Information technologists are fond of predictions in which the next big thing quickly and entirely renders the existing thing so completely obsolete that only troglodytes would cling to such outmoded technology. While this vision of IT progress may satisfy the egos of technologists, it rarely reflects reality. Mainframes didn’t disappear, for example. Although they long ago lost their dominant position, many remain key parts of corporate computing infrastructures. The IT landscape is a hybrid because technology users have varying requirements and constraints that can lengthen replacement cycles. Most business users of IT pay little attention to the religious wars of technologists because they take a pragmatic approach: They use technology to achieve business ends. This scenario is repeating itself in clamor about another corporate mainstay, the ERP system, which advocates claim will soon be redeployed en masse to cloud computing. That, too, won’t happen. I believe that ERP will increasingly become cloud-based, but it will be in hybrid cloud environments.
For ERP, vendors draw the rhetorical battle lines as on-premises vs. the cloud, but in the end it’s more likely to be a combination of the two. The term “hybrid cloud” refers to an environment where one or more clouds are connected to or combined with on-premises systems. These clouds may be private (that is, controlled by a single company for its sole use), public (a service offered to all comers) or a community cloud (available to a limited set of organizations or individuals). Clouds can be multitenant (where a single instance of some software serves multiple customers) or single tenant (where it serves just one).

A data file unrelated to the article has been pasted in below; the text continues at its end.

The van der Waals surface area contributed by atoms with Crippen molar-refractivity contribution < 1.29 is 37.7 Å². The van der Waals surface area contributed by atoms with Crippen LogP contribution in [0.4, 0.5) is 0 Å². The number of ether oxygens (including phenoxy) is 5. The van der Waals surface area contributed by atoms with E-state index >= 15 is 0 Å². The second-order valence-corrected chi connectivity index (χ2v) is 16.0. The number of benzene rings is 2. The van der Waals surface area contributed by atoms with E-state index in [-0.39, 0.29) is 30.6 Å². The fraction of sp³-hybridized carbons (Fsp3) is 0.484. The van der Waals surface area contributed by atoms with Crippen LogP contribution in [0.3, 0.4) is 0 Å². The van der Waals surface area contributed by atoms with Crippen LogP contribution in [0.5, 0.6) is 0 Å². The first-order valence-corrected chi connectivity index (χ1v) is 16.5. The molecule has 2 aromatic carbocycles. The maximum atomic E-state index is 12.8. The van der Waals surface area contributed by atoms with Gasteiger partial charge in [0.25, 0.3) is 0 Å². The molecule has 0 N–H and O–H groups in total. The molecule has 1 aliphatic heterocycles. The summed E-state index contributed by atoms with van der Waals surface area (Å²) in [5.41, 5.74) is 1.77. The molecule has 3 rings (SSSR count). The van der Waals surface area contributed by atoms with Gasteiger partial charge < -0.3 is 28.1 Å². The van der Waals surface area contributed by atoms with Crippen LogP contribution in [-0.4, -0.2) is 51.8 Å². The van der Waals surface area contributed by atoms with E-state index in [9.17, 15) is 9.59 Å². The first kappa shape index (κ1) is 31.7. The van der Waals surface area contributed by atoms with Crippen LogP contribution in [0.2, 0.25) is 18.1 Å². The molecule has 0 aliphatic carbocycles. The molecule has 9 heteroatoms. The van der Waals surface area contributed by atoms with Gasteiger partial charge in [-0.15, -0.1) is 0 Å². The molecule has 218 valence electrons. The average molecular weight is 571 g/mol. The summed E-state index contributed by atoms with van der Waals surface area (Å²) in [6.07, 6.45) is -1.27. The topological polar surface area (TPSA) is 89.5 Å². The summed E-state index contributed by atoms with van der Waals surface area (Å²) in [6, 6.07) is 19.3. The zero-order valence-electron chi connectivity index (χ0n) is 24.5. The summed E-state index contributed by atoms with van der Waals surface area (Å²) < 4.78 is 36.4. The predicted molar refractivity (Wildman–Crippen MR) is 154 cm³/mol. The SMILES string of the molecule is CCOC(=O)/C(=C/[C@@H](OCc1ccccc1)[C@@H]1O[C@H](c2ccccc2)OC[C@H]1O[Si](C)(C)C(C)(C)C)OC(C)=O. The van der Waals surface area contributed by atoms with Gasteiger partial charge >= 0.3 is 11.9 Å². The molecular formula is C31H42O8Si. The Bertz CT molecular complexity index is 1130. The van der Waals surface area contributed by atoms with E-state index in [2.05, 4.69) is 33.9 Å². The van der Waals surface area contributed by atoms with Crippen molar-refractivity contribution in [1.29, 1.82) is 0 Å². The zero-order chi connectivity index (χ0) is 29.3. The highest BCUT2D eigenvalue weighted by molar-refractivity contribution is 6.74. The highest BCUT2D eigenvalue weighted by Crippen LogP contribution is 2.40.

Our benchmark research shows that more than half (55%) of companies are using cloud computing, and one-third (34%) more intend to. Cloud deployment has come to dominate many business applications categories such as HR, Marketing, Sales, and travel and entertainment expense reporting. It is rapidly displacing on-premises in categories such as human resources and sales operations systems. On the other hand, ERP is still firmly based on-premises both in terms of license revenues for software vendors and their installed bases, although revenue for cloud ERP vendors has been growing faster than on-premises over the past few years.
We see three main reasons why companies have failed so far to embrace the cloud for ERP as fully as in other categories. The most important is that, as I’ve noted, multitenant ERP offers users only limited configurability, and this often is incompatible with what companies need to manage their business. The second reason has been data integration, which until recently could be complicated and difficult to manage. The third reason is that finance departments have been more conservative than most in embracing the Web, especially for ERP systems, because the information in them is sensitive and they fear security breaches. These last two factors are starting to diminish in importance. Data integration between cloud and on-premises systems has been facilitated by new tools and methods. Concerns over the risk of having company data in the cloud are also abating as cloud services vendors demonstrate reliability and security.